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Effects of human activity on brown bear use of the Kulik River, Alaska

January 1, 1998

I systematically observed brown bear (Ursus arctos) and human activity on a sockeye salmon (Oncorhynchus nerka) stream in Katmai National Park during fall 1993 and 1995. More than 700 hours of observations were used to determine the temporal and spatial use patterns by people and bears as well as the frequency, nature, and outcome of bear-human interactions. Bears altered their temporal and spatial use of the river to accommodate human activity, seeking times and places where human use was lowest. Bear-human interactions were primarily the result of people venturing into areas of concentrated bear activity, rather than bears entering areas heavily used by people. Approximately one-fourth of bears involved in bear-human interactions left the river, not to return for several hours. Bears acted differently in river zones dominated by people than in zones dominated by bears in that they spent less time on the river, less time resting, and more time moving about in human-dominated zones. The data suggest that as long as there are areas where bears can avoid human activity, they will seek them to gain access to salmon. If, however, human use of the river continues to increase as it has the past decade, the day may come when there will be no more room for bears.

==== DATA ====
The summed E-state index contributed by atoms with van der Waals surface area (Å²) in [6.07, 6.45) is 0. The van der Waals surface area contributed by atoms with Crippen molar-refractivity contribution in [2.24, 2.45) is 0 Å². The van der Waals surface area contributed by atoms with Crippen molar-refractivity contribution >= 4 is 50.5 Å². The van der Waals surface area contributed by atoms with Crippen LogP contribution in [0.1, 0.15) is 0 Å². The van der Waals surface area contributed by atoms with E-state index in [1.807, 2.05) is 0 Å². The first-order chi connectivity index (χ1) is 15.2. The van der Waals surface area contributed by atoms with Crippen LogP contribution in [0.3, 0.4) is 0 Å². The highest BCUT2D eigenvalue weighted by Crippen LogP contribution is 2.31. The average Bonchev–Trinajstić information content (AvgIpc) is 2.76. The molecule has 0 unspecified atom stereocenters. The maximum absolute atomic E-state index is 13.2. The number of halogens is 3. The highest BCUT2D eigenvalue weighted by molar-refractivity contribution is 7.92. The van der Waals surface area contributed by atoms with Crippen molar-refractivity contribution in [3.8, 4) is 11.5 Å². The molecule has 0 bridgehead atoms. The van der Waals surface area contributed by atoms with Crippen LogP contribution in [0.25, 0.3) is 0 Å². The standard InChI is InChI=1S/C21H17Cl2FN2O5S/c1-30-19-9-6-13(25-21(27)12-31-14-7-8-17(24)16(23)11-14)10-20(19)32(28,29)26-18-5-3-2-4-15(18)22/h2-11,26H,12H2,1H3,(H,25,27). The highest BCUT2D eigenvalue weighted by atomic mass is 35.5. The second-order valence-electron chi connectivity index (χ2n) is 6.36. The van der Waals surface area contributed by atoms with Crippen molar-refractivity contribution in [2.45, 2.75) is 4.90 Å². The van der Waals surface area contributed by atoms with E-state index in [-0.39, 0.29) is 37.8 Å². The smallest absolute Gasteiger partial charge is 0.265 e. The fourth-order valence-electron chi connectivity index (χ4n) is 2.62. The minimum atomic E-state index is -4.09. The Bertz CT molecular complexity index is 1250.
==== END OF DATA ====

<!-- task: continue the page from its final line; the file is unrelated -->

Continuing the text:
Publication Year 1998
Title Effects of human activity on brown bear use of the Kulik River, Alaska
Authors Tom S. Smith
Publication Type Article
Publication Subtype Journal Article
Series Title Ursus
Index ID 70185247
Record Source USGS Publications Warehouse
USGS Organization Alaska Science Center